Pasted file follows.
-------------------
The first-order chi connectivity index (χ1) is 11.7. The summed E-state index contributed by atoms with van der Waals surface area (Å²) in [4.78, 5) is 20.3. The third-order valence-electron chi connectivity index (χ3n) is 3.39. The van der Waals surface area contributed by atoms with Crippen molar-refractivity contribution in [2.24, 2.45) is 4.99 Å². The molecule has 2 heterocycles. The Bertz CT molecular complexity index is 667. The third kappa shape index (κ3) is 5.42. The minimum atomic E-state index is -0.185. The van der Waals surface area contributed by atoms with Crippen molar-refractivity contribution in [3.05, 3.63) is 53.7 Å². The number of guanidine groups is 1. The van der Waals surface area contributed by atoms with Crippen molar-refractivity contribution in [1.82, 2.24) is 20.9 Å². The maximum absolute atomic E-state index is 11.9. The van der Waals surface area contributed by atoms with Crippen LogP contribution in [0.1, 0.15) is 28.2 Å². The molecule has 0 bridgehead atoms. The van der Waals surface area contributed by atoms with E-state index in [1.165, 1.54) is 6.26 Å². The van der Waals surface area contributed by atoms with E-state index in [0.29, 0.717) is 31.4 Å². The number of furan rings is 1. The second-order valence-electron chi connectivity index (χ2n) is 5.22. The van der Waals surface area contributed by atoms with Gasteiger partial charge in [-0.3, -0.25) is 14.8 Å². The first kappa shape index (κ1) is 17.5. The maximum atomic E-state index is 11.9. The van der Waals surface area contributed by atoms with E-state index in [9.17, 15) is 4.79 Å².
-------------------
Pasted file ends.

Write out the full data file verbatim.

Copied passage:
The first-order chi connectivity index (χ1) is 11.7. The summed E-state index contributed by atoms with van der Waals surface area (Å²) in [4.78, 5) is 20.3. The third-order valence-electron chi connectivity index (χ3n) is 3.39. The van der Waals surface area contributed by atoms with Crippen molar-refractivity contribution in [2.24, 2.45) is 4.99 Å². The molecule has 2 heterocycles. The Bertz CT molecular complexity index is 667. The third kappa shape index (κ3) is 5.42. The minimum atomic E-state index is -0.185. The van der Waals surface area contributed by atoms with Crippen molar-refractivity contribution in [3.05, 3.63) is 53.7 Å². The number of guanidine groups is 1. The van der Waals surface area contributed by atoms with Crippen molar-refractivity contribution in [1.82, 2.24) is 20.9 Å². The maximum absolute atomic E-state index is 11.9. The van der Waals surface area contributed by atoms with Crippen LogP contribution in [0.1, 0.15) is 28.2 Å². The molecule has 0 bridgehead atoms. The van der Waals surface area contributed by atoms with E-state index in [1.165, 1.54) is 6.26 Å². The van der Waals surface area contributed by atoms with E-state index in [0.29, 0.717) is 31.4 Å². The number of furan rings is 1. The second-order valence-electron chi connectivity index (χ2n) is 5.22. The van der Waals surface area contributed by atoms with Gasteiger partial charge in [-0.3, -0.25) is 14.8 Å². The first kappa shape index (κ1) is 17.5. The maximum atomic E-state index is 11.9. The van der Waals surface area contributed by atoms with E-state index in [9.17, 15) is 4.79 Å².